Off-campus UMass Amherst users: To download campus access dissertations, please use the following link to log into our proxy server with your UMass Amherst user name and password.

Non-UMass Amherst users: Please talk to your librarian about requesting this dissertation through interlibrary loan.

Dissertations that have an embargo placed on them will not be available to anyone until the embargo expires.

Author ORCID Identifier

https://orcid.org/0000-0003-2614-0768

Document Type

Open Access Dissertation

Degree Name

Doctor of Philosophy (PhD)

Degree Program

Polymer Science and Engineering

Year Degree Awarded

2019

Month Degree Awarded

September

First Advisor

James J. Watkins

Subject Categories

Materials Chemistry | Nanoscience and Nanotechnology | Physical Chemistry | Polymer and Organic Materials | Polymer Science

Abstract

The advent of miniature electronic devices demands power sources of commensurate form factors. This spurs the research of micro energy storage devices, e.g., 3D microbatteries. A 3D microbattery contains nonplanar microelectrodes with high aspect ratio and high surface area, separated by a nanoscale electrolyte. The device takes up a total volume as small as 10 mm3, allowing it to serve on a chip and to provide power in-situ. The marriage of nanotechnology and electrochemical energy storage makes microbattery research a fascinating field with both scientific excitement and application prospect. However, successful fabrication of well-functioned key components and the assembly of them require careful choice of both materials and processing technologies, which explains the rarity of reports on fully assembled 3D microbattery devices. In this Thesis, we exploited both top-down and bottom-up methods to produce nanostructured functional materials as either microelectrodes or nanoscale electrolytes.

Project 1 introduces nanoimprinting as a promising strategy toward scalable fabrication of woodpile-like 3D microelectrodes out of well-dispersed TiO2 nanoparticles. Using sequential imprinting, we created electrode structures with different aspect ratios and correlated them to the improved charge storage capacity. One step forward, we applied imprinting to other electrode materials. In Project 2, we imprinted microelectrode using customized, ultrafine LiMn2O4 (LMO) and Li4Ti5O12 (LTO) nanoparticles. A dopamine-containing copolymer electrolyte was developed to enable the layer-by-layer assembly of microbattery full device. The synergistic effect of nanosized materials and micropatterning resulted in batteries with very high volumetric energy and power densities.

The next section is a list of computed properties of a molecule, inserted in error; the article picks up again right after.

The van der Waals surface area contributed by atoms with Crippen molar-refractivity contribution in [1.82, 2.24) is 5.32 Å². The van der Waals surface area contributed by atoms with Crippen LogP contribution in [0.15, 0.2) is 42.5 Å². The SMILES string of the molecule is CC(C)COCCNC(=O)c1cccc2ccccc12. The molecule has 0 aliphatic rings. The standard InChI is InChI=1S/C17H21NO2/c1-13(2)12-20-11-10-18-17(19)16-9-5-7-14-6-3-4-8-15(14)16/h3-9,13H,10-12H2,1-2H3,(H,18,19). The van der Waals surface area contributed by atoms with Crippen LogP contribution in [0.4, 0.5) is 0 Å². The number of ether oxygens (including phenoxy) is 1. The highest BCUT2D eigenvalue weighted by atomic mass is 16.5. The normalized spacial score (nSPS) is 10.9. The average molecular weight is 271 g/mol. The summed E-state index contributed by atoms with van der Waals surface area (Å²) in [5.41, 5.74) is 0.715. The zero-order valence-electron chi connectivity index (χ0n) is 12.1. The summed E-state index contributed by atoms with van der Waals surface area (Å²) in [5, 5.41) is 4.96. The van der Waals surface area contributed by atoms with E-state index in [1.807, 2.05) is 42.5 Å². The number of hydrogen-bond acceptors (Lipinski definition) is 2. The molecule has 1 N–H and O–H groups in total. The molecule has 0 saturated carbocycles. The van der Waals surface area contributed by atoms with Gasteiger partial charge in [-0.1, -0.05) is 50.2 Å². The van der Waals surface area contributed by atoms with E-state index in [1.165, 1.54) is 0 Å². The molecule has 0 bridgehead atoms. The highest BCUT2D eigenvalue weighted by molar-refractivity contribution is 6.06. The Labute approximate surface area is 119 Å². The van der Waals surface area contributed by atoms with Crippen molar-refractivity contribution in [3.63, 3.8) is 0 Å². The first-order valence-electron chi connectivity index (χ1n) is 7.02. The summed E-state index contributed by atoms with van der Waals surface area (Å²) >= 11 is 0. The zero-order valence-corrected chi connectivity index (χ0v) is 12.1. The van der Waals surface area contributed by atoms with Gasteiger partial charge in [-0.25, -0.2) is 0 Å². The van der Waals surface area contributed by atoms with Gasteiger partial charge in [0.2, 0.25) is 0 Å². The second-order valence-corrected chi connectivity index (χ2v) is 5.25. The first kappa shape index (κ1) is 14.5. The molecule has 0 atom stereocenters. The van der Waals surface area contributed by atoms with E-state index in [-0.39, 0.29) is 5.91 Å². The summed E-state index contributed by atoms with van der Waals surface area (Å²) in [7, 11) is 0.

Project 3 explores using vapor phase chemistry to deposit copolymer thin films onto 3D nanostructures and subsequently doping the neat dielectric films into “shrink-wrap” electrolytes. Correlations between deposition parameters, copolymer composition and the resultant dielectric and conducting properties were built. In the last project, we harnessed the self-assembly of bottlebrush block copolymers to template phenolic resin precursor and obtained nanoporous carbon electrodes that show promising performance in electrostatic double layer capacitors (EDLCs). By mixing electroactive Fe2O3 nanoparticles into the precursors, the electrodes become high-capacity lithium-ion battery anodes and more importantly, the precursor can be imprinted and undergo rapid photothermal curing. The combination of bottom-up assembly, top-down patterning and rapid curing makes them attractive for a variety of applications.

Share

COinS